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So, should you manage your money?
That’s the question posed this week by Lindsay Gellman of The Wall Street Journal, who wrote that the answer is often split. Some analysts recommend that people get a financial adviser, while others say it’s better to learn about managing money so you’re better off in the future.
“Whether you need an adviser depends largely on your financial situation,” Gellman wrote. “Are you nearing retirement, puzzling over when to take Social Security benefits or tap your 401(k)? Call an adviser. Need to beef up your emergency fund? Track your spending with an app or old-fashioned notebook — you'll probably be able to spot on your own instances where you could spend less and save more.”
Advisors aren’t just for the uber-wealthy, so the everyday American could easily hire one to help them, Gellman wrote. And with experts saying that financial situations are going to get more complex, an adviser may make things a little easier, Gellman noted.
But then there’s the flip side. Understanding economics isn’t necessarily hard, and sometimes people won’t take financial advice anyway, according to Gellman. And, on top of that, there are new ways to manage your money — like apps and automation tools — that can help you save money.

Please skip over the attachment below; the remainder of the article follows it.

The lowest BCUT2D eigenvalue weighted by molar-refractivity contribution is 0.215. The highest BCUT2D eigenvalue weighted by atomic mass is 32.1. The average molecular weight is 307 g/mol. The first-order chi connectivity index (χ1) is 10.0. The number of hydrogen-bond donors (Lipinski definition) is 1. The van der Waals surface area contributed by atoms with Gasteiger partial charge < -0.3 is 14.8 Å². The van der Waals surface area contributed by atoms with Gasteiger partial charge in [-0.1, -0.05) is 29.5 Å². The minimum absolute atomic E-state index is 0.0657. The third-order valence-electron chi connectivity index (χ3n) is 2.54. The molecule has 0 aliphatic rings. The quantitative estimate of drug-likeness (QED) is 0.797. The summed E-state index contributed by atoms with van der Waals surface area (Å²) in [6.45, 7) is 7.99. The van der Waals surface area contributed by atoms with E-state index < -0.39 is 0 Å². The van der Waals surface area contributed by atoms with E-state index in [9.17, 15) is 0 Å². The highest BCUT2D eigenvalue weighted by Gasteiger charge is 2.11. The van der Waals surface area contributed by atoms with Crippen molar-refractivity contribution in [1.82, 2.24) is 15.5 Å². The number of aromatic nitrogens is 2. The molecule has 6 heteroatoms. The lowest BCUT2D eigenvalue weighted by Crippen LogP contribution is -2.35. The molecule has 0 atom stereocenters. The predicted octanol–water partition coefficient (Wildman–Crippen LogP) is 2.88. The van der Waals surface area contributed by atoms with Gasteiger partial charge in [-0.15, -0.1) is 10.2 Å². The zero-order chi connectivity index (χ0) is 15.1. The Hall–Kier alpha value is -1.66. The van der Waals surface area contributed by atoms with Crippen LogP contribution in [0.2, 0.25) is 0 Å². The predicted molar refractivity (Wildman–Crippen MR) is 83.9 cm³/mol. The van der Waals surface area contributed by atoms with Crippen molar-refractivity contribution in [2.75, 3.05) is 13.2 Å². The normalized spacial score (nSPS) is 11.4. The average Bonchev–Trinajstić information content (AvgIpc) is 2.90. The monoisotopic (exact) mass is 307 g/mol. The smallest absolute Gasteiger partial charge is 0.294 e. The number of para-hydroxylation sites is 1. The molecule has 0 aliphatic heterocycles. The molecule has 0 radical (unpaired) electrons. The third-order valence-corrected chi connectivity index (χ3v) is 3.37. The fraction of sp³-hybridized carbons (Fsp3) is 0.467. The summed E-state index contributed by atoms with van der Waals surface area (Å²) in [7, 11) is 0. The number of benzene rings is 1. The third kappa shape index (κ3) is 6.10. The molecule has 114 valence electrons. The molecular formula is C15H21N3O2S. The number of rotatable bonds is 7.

These are simple tasks, sure, but not everyone knows them. In fact, most people in the world don’t know how to manage their money at all. A new study by the Journal of Economic Literature found that most people are financially ignorant, which is creating a problem between the uneducated and those who do know a lot about finances.
The Atlantic’s Moises Naim also commented on the study, saying it highlighted a big paradox. “Financial ignorance is widespread even as the world has changed in ways that make such ignorance more dangerous than ever before,” he wrote.
There are global effects, too, Naim noted. It’s not just about people understanding how to manage their money, but also what that could mean for people in the future.
“The heightened danger of financial ignorance underlies all these transactions— and more,” Naim wrote. “The newfound prosperity of millions of families in the developing world could be shattered if they mismanage expenses, acquire large and expensive debts, fail to adequately protect their savings, or don’t know how to identify a tempting but catastrophically risky investment.”
Naim, much like Gellman of The Wall Street Journal, noted that economics and financial situations are going to get a little more complex. And the people of the world will need help to fully understand what’s going to happen next, Naim wrote.
“Practical and accessible education programs should be offered to the millions of people whose economic well-being would improve if they only knew more about managing their incomes and savings, however meager they may be.”
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